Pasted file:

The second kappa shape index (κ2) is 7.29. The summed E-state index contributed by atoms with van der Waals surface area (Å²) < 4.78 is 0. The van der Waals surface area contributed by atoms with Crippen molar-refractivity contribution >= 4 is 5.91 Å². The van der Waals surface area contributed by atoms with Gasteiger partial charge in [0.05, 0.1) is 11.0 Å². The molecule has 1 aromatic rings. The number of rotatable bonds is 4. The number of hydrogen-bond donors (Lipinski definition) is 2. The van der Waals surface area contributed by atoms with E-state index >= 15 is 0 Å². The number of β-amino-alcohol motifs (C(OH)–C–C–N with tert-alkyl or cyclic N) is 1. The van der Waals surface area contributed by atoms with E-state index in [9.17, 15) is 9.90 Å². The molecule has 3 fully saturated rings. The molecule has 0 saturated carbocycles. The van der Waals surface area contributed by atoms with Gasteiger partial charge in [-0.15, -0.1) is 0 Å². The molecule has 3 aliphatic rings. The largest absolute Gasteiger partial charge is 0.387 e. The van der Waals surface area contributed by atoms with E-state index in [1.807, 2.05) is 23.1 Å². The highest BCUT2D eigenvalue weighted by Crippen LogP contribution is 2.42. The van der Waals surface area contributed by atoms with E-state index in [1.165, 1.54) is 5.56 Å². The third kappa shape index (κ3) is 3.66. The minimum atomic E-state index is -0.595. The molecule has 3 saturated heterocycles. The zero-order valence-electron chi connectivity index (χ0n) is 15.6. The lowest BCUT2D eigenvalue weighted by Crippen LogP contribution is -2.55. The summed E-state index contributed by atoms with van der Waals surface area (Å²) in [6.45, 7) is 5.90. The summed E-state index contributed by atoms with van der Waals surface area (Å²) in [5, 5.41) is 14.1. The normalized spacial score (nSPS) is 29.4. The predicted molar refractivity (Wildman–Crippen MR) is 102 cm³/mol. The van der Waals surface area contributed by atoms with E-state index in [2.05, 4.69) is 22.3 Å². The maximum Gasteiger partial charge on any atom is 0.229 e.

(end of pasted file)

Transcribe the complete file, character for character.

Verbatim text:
The second kappa shape index (κ2) is 7.29. The summed E-state index contributed by atoms with van der Waals surface area (Å²) < 4.78 is 0. The van der Waals surface area contributed by atoms with Crippen molar-refractivity contribution >= 4 is 5.91 Å². The van der Waals surface area contributed by atoms with Gasteiger partial charge in [0.05, 0.1) is 11.0 Å². The molecule has 1 aromatic rings. The number of rotatable bonds is 4. The number of hydrogen-bond donors (Lipinski definition) is 2. The van der Waals surface area contributed by atoms with E-state index >= 15 is 0 Å². The number of β-amino-alcohol motifs (C(OH)–C–C–N with tert-alkyl or cyclic N) is 1. The van der Waals surface area contributed by atoms with E-state index in [9.17, 15) is 9.90 Å². The molecule has 3 fully saturated rings. The molecule has 0 saturated carbocycles. The van der Waals surface area contributed by atoms with Gasteiger partial charge in [-0.15, -0.1) is 0 Å². The molecule has 3 aliphatic rings. The largest absolute Gasteiger partial charge is 0.387 e. The van der Waals surface area contributed by atoms with E-state index in [1.807, 2.05) is 23.1 Å². The highest BCUT2D eigenvalue weighted by Crippen LogP contribution is 2.42. The van der Waals surface area contributed by atoms with E-state index in [1.165, 1.54) is 5.56 Å². The third kappa shape index (κ3) is 3.66. The minimum atomic E-state index is -0.595. The molecule has 3 saturated heterocycles. The zero-order valence-electron chi connectivity index (χ0n) is 15.6. The lowest BCUT2D eigenvalue weighted by Crippen LogP contribution is -2.55. The summed E-state index contributed by atoms with van der Waals surface area (Å²) in [6.45, 7) is 5.90. The summed E-state index contributed by atoms with van der Waals surface area (Å²) in [5, 5.41) is 14.1. The normalized spacial score (nSPS) is 29.4. The predicted molar refractivity (Wildman–Crippen MR) is 102 cm³/mol. The van der Waals surface area contributed by atoms with E-state index in [2.05, 4.69) is 22.3 Å². The maximum Gasteiger partial charge on any atom is 0.229 e.